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Leaving the Lavender Room, Holden starts thinking aboutjane gallagherand fears that Stradlater has seduced her. Holden first met Jane when her mother got upset because the Gallagher Doberman Pinscher relieved himself on her lawn. Several days later he introduced himself to her, but it took a while before he could convince her that he didn't care what her dog did. Holden remembers Jane's smile and admits that she is the only person he has shown Allie's baseball mitt to. The only time he and Jane had anything sexual together was after she had a fight with Mr. Cudahy, her stepfather. Holden suspected that his stepfather had tried to "get smart" with Jane. Dejected by his train of thought, Holden decides to go to Ernie's, a Greenwich Village nightclub that D.B. I used to go out before I went to Hollywood.
In the taxi to Ernie's house, Holden talks toHorwitz, the taxi driver. He asks what happens to the ducks in Central Park during the winter, but the two argue when Horwitz thinks Holden's questions are stupid. Ernie's is full of high school and college assholes, as Holden calls them. Holden notices that a guy who looks like Joe Yale is with a beautiful girl; he is telling the girl how a boy in his dorm nearly committed suicide.
Suddenly, an ex-girlfriend of Holden's brother D.B. recognizes him. The woman,Lillian Simmons, ask for D.B. and introduces Holden to a Navy major she has been dating. Holden notices how he blocks the hallway as he talks about how handsome Holden has become. Instead of spending time with Lillian Simmons, Holden leaves.
Holden returns to his hotel, even though it is forty-one blocks away. Think about how he would deal with someone who had stolen his gloves. While I wouldn't do it aggressively, I would like to be able to threaten the person who stole them. Holden finally concludes that he would yell at the thief, but he wouldn't have the heart to hit him.
Holden then remembers to drink withRaymond Goldfarbin whoton. While I was back at the hotel,Mauritius, the elevator operator, asks Holden if he's interested in a tail tonight. He offers Holden a prostitute for five dollars. When she arrives, she doesn't think Holden is twenty-two, as he claims. Holden finally tells the prostitute,Sunny, who had just had his clavichord operated on, as an excuse for not having sex. She is angry but he still pays her even though they argue about the price. He gives her five dollars even though she demands ten.
After the prostitute leaves, Holden sits in a chair and talks loudly to his brother Allie, which he often does when he is depressed. He eventually goes to bed and feels like praying, even though he is "half an atheist". He claims he likes Jesus, but the disciples tease him. Besides Jesus, his favorite biblical character is the lunatic who lived in the tombs and cut himself with stones. Holden says that his parents disagree with the religion and that none of his siblings attend church.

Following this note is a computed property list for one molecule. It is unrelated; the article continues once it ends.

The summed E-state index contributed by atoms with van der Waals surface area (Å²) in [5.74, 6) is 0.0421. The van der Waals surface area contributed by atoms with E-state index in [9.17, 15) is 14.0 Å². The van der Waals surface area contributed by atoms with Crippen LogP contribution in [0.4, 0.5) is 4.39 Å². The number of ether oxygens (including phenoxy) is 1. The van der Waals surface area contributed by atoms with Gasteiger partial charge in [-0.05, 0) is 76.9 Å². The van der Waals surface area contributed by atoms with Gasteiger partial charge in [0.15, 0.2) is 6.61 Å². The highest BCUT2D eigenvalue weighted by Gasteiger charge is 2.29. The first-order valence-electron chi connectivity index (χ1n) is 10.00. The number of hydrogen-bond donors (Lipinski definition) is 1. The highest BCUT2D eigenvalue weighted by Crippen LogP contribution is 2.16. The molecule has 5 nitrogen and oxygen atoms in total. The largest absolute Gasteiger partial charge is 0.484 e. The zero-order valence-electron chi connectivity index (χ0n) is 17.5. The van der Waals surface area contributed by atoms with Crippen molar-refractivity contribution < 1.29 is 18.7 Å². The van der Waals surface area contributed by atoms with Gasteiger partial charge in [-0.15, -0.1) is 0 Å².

Maurice and Sunny, the prostitute, knock on the door demanding more money. Holden argues with Maurice and threatens to call the police, but Maurice says his parents would find out he spent the night with a prostitute. As Holden starts to cry, Sunny takes the money out of his wallet. Maurice punches him in the stomach before leaving. After Maurice leaves, Holden figures he has been shot and would shoot Maurice in the stomach. Holden feels like committing suicide by jumping out of the window, but he wouldn't want people to look at his bloodied body on the sidewalk.
call waitingSally Hayes, who attends the Mary A. Woodruff School. According to Holden, Sally seems quite intelligent because she knows a lot about theater and literature, but she is actually quite stupid. He arranges to meet Sally at a matinee, but she continues to talk to Holden on the phone despite his lack of interest. Holden tells her that her father is a lawyer for a wealthy corporation and that his mother has not been in good health since Allie's death. At Grand Central Station, where Holden checks his bags after checking out of the hotel, he sees two nuns with cheap suitcases. Holden remembers his roommate in Elkton Hills,wood scumwho had cheap suitcases and complained that everything was bourgeois. He talks to the nuns and makes a donation.